But I can see why the book made such a bad film. The plot, while gripping, isn't the half of it. It's a book, dummy: the words are the thing. Wolfe is effortlessly adept at bringing life in New York, in all its forms, into our minds via the page, and soon you too will be looking around you in public for the Social X-Rays (there was one in front of me in the queue in Marks & Spencer today), the Lemon Tarts, and the Pimp Rolls. His characters are - let's admit it - Dickensian too, with particular pleasure for me coming every time Judge Mike Kovitsky, physically tiny but loud and profane, graced a scene.

In its sweep and narrative force, Bonfire of the Vanities is comparable in my experience only to the likes of John Irving, although for my money Wolfe is a better writer, line for line, than Irving is. I am almost afraid now to read Wolfe's second novel, the equally corpulent A Man in Full. Any takers?
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Old 4th Jul 2003, 22:59   #5
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One of my favourites too. But probably worth another shot as a movie. I haven't read it for ages though it's survived all of my book shelf purges since I bought it 15 years ago, so I'm obviously subliminally telling myself to re-read it. I've got a copy of A Man in Full on my shelf awaiting the time I need to read it.

What I enjoy in the book are the episodes revealing the yuppy longing - McCoy in the men's room worrying because he can't survive on the million dollars a year he is about to stop earning, Larry Kramer estimating the price of the shoes and briefcase of each person he passes on the way to work.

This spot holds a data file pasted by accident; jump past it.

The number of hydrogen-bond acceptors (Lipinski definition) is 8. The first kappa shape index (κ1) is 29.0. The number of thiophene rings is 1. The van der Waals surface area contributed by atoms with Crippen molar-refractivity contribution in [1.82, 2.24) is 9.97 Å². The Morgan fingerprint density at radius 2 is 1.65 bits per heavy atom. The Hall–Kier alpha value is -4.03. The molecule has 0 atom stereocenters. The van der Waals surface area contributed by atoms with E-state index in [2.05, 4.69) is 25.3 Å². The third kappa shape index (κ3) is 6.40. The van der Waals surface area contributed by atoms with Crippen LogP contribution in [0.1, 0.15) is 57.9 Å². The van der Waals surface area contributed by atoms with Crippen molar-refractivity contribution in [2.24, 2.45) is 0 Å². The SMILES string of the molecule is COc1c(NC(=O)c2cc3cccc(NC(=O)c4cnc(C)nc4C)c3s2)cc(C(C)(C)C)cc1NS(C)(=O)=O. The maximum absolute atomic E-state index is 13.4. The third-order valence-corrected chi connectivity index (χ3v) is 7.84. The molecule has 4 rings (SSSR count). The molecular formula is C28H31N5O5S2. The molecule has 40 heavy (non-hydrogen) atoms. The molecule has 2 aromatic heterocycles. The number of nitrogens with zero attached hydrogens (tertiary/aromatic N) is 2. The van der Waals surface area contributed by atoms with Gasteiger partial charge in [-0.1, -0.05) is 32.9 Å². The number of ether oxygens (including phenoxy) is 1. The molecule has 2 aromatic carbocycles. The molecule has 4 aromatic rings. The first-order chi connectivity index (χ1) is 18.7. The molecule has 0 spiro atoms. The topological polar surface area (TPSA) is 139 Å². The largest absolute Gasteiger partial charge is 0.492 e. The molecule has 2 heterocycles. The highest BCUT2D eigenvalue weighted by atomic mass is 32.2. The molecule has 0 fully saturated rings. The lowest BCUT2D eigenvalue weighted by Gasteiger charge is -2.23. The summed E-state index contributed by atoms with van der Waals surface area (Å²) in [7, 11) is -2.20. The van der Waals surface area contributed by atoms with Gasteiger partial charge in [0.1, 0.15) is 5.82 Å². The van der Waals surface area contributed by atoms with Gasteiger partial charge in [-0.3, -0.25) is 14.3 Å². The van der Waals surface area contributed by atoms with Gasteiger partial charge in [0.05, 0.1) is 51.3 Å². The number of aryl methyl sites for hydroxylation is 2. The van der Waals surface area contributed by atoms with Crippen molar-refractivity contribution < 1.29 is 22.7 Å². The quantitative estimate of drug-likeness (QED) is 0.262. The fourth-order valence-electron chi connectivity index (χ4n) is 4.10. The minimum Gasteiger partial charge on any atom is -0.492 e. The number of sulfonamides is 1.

Must re-read it. But theres so many books in this room I've not got round to reading.

Help!
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Old 17th Jul 2003, 11:19   #6
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Very pleased to see the mention of Kyril Bonfiglioni. He died years ago now, but the trilogy seem to make it back into print every now and then. They're great.

Not come across Rabih Alameddine. Who's that?
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Old 1st Aug 2003, 11:53   #7
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I had never heard of him either until his book I, the Divine was a 3-for-2 choice in Waterstone's (and may still be). It had a tricksy concept which I rather liked - a novel entirely in first chapters, on the basis that the narrator is writing her autobiography and can't decide where to begin - but it surpassed my expectations. There was literally not a dull page - recommended.